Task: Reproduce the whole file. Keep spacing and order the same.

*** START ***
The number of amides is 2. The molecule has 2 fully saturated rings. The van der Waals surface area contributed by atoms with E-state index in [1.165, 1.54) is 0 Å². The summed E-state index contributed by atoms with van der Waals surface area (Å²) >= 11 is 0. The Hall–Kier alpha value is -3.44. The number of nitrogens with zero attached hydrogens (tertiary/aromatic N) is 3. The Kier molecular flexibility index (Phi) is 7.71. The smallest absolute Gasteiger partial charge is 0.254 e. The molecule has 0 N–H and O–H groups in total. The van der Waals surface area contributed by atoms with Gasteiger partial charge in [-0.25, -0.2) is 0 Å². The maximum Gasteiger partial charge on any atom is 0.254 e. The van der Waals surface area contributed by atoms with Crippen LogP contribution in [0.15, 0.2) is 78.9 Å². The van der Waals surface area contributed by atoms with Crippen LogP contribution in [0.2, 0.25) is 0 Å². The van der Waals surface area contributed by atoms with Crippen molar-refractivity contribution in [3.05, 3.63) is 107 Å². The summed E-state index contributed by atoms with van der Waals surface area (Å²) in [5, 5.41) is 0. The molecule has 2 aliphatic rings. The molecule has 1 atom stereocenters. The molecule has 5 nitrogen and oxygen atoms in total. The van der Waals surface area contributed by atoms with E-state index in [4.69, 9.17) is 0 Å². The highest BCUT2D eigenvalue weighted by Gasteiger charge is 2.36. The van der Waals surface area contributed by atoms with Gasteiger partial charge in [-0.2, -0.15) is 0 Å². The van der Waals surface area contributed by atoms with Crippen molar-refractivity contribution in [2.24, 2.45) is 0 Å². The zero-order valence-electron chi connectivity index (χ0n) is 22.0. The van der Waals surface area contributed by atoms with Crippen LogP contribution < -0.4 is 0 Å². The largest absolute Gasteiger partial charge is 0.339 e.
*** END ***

The number of amides is 2. The molecule has 2 fully saturated rings. The van der Waals surface area contributed by atoms with E-state index in [1.165, 1.54) is 0 Å². The summed E-state index contributed by atoms with van der Waals surface area (Å²) >= 11 is 0. The Hall–Kier alpha value is -3.44. The number of nitrogens with zero attached hydrogens (tertiary/aromatic N) is 3. The Kier molecular flexibility index (Phi) is 7.71. The smallest absolute Gasteiger partial charge is 0.254 e. The molecule has 0 N–H and O–H groups in total. The van der Waals surface area contributed by atoms with Gasteiger partial charge in [-0.25, -0.2) is 0 Å². The maximum Gasteiger partial charge on any atom is 0.254 e. The van der Waals surface area contributed by atoms with Crippen LogP contribution in [0.15, 0.2) is 78.9 Å². The van der Waals surface area contributed by atoms with Crippen LogP contribution in [0.2, 0.25) is 0 Å². The van der Waals surface area contributed by atoms with Crippen molar-refractivity contribution in [3.05, 3.63) is 107 Å². The summed E-state index contributed by atoms with van der Waals surface area (Å²) in [5, 5.41) is 0. The molecule has 2 aliphatic rings. The molecule has 1 atom stereocenters. The molecule has 5 nitrogen and oxygen atoms in total. The van der Waals surface area contributed by atoms with E-state index in [4.69, 9.17) is 0 Å². The highest BCUT2D eigenvalue weighted by Gasteiger charge is 2.36. The van der Waals surface area contributed by atoms with Gasteiger partial charge in [-0.2, -0.15) is 0 Å². The van der Waals surface area contributed by atoms with Crippen molar-refractivity contribution in [2.24, 2.45) is 0 Å². The zero-order valence-electron chi connectivity index (χ0n) is 22.0. The van der Waals surface area contributed by atoms with Crippen LogP contribution < -0.4 is 0 Å². The largest absolute Gasteiger partial charge is 0.339 e.